It is crazy to think the year 2020 is just around the corner. Where did the time go? Just thinking about an all-time classic movie series, Back to the Future, the future supposedly took place in 2015 with flying cars and no roads.
While we are not quite living in the age of Mad Men, it is not exactly the future we may have imagined, particularly when it comes to equality. While we are in a significant culture shift, we have a long way to go. This year at the Diversity in Leadership Forum (formerly the Women Leaders Forum), a leadership development program for diverse legal leaders, the retreat convened in Chicago for its annual 360-degree look at the industry; it’s mission, to support the professional advancement of diverse leaders in law. During the two-day program, we challenged old ideas and stereotypes and discussed perspectives, strategies and tactics that would support a transformative culture shift as well as personal advancement and success.
Here are this year’s five “C” strategies we focused on at the Diversity in Leadership Forum:
Change your mindset.
For many women, the fear behind negotiation limits their asking rate or income. If you change your mindset to one that believes that your “contribution is priceless regardless of rates, compensation, or perceived position.” Yes priceless. Read that again. David Ackert, President of Ackert, Inc. talked about negotiation strategies and how one’s own fear gets in the way. Imposter syndrome gets in the way. Instead, follow Amy Cuddy’s rule, fake it and you will become it. Own your power and claim your worth, play big and play to win.
Collaborate and cross-market.
When working in a silo, products and services lack creativity. Law firms often function singularly when companies hire just lawyers. But to be an insensible resource, you need a team to best serve your clients. Collaboration breeds success. It not only benefits the client, but also builds a stronger, more robust firm culture that exponentially motivates repeat behavior and deepens relationships. Joining forces, pooling resources, working as a team fosters trust and supports a strong, robust culture which ultimately serves everyone.
Champion other contributions and contributors.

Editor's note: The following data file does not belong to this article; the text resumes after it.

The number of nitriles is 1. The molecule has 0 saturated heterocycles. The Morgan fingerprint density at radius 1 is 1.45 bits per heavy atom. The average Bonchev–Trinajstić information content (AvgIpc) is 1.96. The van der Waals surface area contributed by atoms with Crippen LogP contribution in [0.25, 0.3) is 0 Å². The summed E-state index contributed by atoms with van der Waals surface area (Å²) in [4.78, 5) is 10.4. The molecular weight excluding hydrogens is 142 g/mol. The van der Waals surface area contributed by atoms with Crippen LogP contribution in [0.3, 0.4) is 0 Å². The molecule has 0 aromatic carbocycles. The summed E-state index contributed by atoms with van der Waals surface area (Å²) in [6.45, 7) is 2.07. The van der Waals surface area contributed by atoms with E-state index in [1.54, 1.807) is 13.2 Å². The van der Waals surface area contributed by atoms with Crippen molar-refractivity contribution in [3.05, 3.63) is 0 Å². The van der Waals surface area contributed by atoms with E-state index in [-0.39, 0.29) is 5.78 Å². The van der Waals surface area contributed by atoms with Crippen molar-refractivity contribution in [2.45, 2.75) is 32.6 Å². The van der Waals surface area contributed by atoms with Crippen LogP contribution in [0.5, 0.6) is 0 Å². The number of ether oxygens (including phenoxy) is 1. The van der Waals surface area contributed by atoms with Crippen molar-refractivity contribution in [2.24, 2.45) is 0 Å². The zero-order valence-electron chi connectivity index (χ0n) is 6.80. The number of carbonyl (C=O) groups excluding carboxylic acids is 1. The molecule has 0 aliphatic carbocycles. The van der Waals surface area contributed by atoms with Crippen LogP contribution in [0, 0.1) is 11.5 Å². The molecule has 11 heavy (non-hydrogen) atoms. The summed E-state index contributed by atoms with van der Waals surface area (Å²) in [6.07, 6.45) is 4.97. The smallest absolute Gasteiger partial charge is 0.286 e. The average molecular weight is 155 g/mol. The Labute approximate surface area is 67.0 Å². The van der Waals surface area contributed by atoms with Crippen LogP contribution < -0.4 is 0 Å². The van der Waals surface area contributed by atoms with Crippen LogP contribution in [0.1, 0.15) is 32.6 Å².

In addition to originations and hourly rates, recognize other contributions to the firm and to clients. Those contributions may not have an immediate ROI, but they will support the bottom line and the culture of the firm. Those active in the leadership committees such as Associates Committee, D&I committee, Alumni committee are all supporting their colleagues and clients. Beyond billables, those contributions are priceless.
Combine your strategic plan with your core values.
Incorporate inclusion in your business plan. Don’t just list diversity as one of your core values and have a separate committee with separate initiatives. While a D&I program is great, inclusion efforts need to be integrated into strategic business plans – in personal plans, practice plans, firm plans, succession plans, client teams/service plans – ALL of them.
Communicate loudly, and continuously.
From little to big, highlight efforts and successes. Announce goals to hold yourself or your team accountable and trumpet the results, even the small wins. DLF Presenter, Deborah Farone, President of Farone Advisors LLC, says “Celebrating successes reinforces behavior.” Use communication as a tool to nurture the most positive actions. Diverse teams drive innovation and success. It is like watering or feeding a plant, the most attention you give it, the better it will grow and healthier it will be.
Fully embracing these concepts will cultivate a strong future — a future that begins now and supports the generations to come.